The title of Brooks’ “The Horseman” suggests an apocalyptic statement which bears on the meaning drawn out of “Should I Fall and Fail to Rise,” but the poem requires a different method of reading from that used in reading Lansdown’s poem. Where the I on the sea-shore spoke from a realistic and natural environment. Brooks’ I inhabits a semi-biblical, semi-dystopian environment of the imagination, in which the holocaust of civilization is represented by a landscape emptied of all but isolated symbolic objects. The poem is in four parts. In the first part, the speaker, “sitting/high in the leaves” watches four horsemen ride “from the far end of the bible” through an overgrown allotment “off Phoebe Street.” In the second part the riders eat “white bread/white cheese/the white flesh of pigeons,” whose ascetic delicacy and simplicity evoke both a spiritual and subsistence food. The watcher sees “through the eyes of the last of them” fields of ripening grain. In the third part a dropped egg, and the ants drowning in it, image a destruction of nature. In the fourth part of the poem, the speaker comments on what has been seen:
It was our fault
we should have said
the sun is a delicate globe
no one should drop it
we should have said
there can be no true adoration
we should have explored
the full possibilities of language
which include responsibility
risking ultimate simplicity
This landscape is evocative as a painting is evocative. The reader does not need to find a hidden meaning for the speaker’s sitting “high in the leaves,” or in the speaker’s comment “who would have thought it” on the diet of the horsemen. A number of obvious meanings which are all trivial suggest themselves; but it is the broad effect of the lines that is important. The voice of the poem is a survivor, but it is not known what form the survival takes: in the world of the poem it is only certain that the voice understands responsibility. The three failures of obligation, which apparently account for the visioned holocaust, concern responsibility for the natural world, “the sun is a delicate globe/no one should drop it;” responsibility for observing the mutual dependence of action and meditation; and responsibility towards the possibilities of language. To single out harshness, poetry and simplicity as three possibilities of language does not confine language to its literary use, but implies many kinds of language communication including the scientific, the imaginative and the language of everyday use.
The last lines of the poem achieve a strange quiescence:
but we had been sitting
too long by ourselves in the sunset
and a great distance was leaning from everything
This indifference empties the world of humankind and its language. There remains only
or the time
or the silence
truly rinsing the stones.
One of the insidious powers of language is that it can suggest its own demise in metaphors that distract the mind from the horror implied in its demise. Against this, the conviction must be hastily summoned that the poetic statement of the possibility asserts the durability of art which can play with such possibilities.
Lansdown’s “Should I Fall and Fail to Rise” is a literal statement that may be read as a metaphor of the human condition and human language within the external world. Brooks’ “The Horsemen” is a metaphorical statement that may be interpreted as a literal statement about an envisaged world in which the human condition has no reality.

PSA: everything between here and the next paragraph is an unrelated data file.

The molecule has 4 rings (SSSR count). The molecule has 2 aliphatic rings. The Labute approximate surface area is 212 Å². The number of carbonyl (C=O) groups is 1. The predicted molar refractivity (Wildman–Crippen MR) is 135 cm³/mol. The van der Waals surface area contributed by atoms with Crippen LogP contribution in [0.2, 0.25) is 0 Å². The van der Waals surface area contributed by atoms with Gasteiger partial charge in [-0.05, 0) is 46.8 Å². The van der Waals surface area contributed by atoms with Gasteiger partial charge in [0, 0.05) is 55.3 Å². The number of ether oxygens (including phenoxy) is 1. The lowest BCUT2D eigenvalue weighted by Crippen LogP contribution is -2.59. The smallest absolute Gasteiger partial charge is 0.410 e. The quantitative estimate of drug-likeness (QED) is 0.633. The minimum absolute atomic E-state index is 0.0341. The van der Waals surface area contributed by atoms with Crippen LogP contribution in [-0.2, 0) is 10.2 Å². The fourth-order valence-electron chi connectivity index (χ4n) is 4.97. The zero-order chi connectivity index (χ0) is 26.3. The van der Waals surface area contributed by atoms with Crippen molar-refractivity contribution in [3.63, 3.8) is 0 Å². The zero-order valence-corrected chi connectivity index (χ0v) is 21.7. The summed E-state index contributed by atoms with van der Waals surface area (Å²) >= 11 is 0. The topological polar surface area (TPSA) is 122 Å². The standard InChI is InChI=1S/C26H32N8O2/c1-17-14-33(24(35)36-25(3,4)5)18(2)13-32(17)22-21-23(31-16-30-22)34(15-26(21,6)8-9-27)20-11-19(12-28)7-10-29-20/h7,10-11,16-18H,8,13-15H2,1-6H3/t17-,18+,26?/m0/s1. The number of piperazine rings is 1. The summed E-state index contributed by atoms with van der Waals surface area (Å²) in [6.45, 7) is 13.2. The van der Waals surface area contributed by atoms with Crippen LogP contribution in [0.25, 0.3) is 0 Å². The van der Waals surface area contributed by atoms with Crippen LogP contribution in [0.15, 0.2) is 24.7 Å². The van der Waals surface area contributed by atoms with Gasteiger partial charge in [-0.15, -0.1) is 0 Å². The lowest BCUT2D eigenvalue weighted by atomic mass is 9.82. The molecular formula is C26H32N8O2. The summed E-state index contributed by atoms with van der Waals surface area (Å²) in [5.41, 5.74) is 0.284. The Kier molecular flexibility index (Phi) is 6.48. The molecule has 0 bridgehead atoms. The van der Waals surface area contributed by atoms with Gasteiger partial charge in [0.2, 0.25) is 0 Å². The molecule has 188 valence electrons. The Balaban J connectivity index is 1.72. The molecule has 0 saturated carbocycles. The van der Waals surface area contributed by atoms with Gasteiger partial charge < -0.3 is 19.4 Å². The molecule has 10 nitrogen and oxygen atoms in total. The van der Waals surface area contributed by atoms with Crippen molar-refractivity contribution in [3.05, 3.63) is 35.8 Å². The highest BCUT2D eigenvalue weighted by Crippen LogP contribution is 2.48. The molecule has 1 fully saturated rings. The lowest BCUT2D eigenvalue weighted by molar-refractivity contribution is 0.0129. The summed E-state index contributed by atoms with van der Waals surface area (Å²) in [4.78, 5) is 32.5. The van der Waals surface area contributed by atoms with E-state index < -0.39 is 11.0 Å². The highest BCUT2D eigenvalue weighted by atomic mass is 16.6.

The majority of poems in both collections are concerned with less portentous aspects of the human and natural worlds, but in almost every poem the ultimate meaning points to an inescapable relationship between the two worlds, and the poems themselves often serve as a metaphor for that relationship. In a series of poems about a child’s awed and reverent encounter with nature, Lansdown tenderly explores the human impulse to embrace the external world. In the “Good Catcher” poems, “mysweetson” and “In from the Garden” the natural world evades this capture with pain, or death, or in the discomfiture of the small and loving predator. Only rarely is the animal world described in a word appropriate to human artefacts, as when the grasshopper’s bead of black vomit “lubricates its mechanical mouth.” Human and external nature interact in “At One Purpose”, in which old Mrs Shaw and the gum tree share a supple and sapling youth, and the boy “hops/like a little bird/about her.” Almost all Lansdown’s poems take place out of doors, reinforcing the metaphorical meaning of the title, and strengthening the cultural validity of the borrowed choka and haiku forms which originally were almost wholly restricted to natural images.
The spiritual dimension of Lansdown’s collection is explicitly Christian, animated by love for the human and natural worlds and untrammelled by dogma which might, for example, offer an easy consolation for the death that is present in the background of the poems. Although the overt spiritual dimension of the collection also strengthens the validity of borrowing the Japanese verse forms, in which a religious element was traditionally central, the spiritual dimension does not extend to any suggestion of a mystical union between human and external nature. It is one of the interesting qualities of Lansdown’s poetry that it stops short of the mysticism that is implicit in much of Brooks’ imagery. Lansdown’s images typically point up the discreteness of the units within both the natural and the human world, as when, in “While Watering Vegetables,” one moth remains